“What’s hitting the manufacturing sector in Germany and [elsewhere in Europe is] an idiosyncratic shock. Here what becomes really very important is fiscal policy. [T]he mildly expansionary fiscal policy is supporting activity in the euro area. But if there were to be a significant worsening in the Eurozone economy, it’s unquestionable that fiscal policy … becomes of the essence. … I started making this point way back in 2014 in a Jackson Hole speech: monetary policy has done a lot to support the euro area … but if we continue with this deteriorating outlook, fiscal policy will become of the essence.”

Thursday, September 5, 2019

From FOMO to FONIR

I visited with our accounts in Atlanta and Chattanooga recently. They seemed relatively calm. Most of them believe that the US economy can continue to grow for the foreseeable future. So they aren’t freaking out about the recent inversion of the yield curve. However, they are somewhat anxious about the prospect of negative interest rates in the US, though they think it is a remote possibility. Consider the following:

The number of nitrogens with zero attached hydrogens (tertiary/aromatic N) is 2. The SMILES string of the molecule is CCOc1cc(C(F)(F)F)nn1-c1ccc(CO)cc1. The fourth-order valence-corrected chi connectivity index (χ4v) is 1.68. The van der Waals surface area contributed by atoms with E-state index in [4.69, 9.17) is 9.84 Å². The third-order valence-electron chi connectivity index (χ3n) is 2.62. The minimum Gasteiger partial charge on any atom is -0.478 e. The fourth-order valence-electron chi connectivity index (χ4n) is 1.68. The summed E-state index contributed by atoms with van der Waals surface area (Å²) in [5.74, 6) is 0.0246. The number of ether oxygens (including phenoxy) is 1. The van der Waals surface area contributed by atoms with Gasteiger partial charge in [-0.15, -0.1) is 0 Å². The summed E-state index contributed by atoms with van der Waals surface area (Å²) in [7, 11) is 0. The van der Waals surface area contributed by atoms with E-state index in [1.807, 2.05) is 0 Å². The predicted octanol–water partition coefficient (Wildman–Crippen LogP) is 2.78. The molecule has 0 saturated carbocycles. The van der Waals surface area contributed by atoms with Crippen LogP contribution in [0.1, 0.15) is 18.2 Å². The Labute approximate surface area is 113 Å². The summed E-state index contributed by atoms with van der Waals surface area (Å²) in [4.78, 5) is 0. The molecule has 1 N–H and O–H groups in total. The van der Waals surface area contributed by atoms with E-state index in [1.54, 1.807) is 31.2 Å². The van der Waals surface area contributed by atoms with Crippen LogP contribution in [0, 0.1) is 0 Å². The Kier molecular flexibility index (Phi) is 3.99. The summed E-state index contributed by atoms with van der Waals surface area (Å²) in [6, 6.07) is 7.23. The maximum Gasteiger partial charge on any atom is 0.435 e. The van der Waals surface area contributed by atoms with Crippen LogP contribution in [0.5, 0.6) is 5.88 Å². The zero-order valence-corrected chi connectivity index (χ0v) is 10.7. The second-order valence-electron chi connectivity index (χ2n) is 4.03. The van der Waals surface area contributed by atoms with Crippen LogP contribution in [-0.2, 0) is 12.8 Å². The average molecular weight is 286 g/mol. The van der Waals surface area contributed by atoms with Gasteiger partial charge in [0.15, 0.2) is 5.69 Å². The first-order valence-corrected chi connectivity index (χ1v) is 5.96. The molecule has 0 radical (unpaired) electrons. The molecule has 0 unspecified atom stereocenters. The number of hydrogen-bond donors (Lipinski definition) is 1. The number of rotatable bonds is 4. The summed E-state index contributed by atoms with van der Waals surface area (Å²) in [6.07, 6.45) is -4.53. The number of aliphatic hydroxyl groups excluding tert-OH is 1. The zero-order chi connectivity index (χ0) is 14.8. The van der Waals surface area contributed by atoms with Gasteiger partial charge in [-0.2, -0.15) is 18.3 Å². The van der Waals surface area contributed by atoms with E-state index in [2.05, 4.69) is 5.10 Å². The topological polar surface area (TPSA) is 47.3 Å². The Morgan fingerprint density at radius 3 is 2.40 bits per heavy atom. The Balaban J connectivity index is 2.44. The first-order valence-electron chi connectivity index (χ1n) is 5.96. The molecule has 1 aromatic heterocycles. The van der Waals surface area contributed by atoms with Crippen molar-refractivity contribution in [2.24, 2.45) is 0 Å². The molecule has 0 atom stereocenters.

(1) US bond yields stand out. We discussed in our meetings the expectation that the Bank of Japan (BOJ) is likely to keep its official policy interest rate at -0.10% for the foreseeable future, as it has since 1/29/16, while the Governing Council of the European Central Bank (ECB) is likely to lower its official deposit rate, currently -0.40%, deeper into negative territory at its 9/12 meeting (Fig. 1). The ECB is widely expected to resume quantitative easing at that meeting as well (Fig. 2).

Such expectations have driven the 10-year German government bond yield down to -0.70% on Monday from 0.24% at the start of this year. At 1.50% on Friday, the 10-year US Treasury bond yield is literally outstanding compared to the comparable yields available overseas: UK (0.34%), Japan (-0.27), Sweden (-0.34), France (-0.40), Germany (-0.70) (Fig. 3). The negative-interest-rate policies (NIRPs) of the ECB and BOJ are increasing the amount of negative-interest-rate bonds (NIRBs) around the world.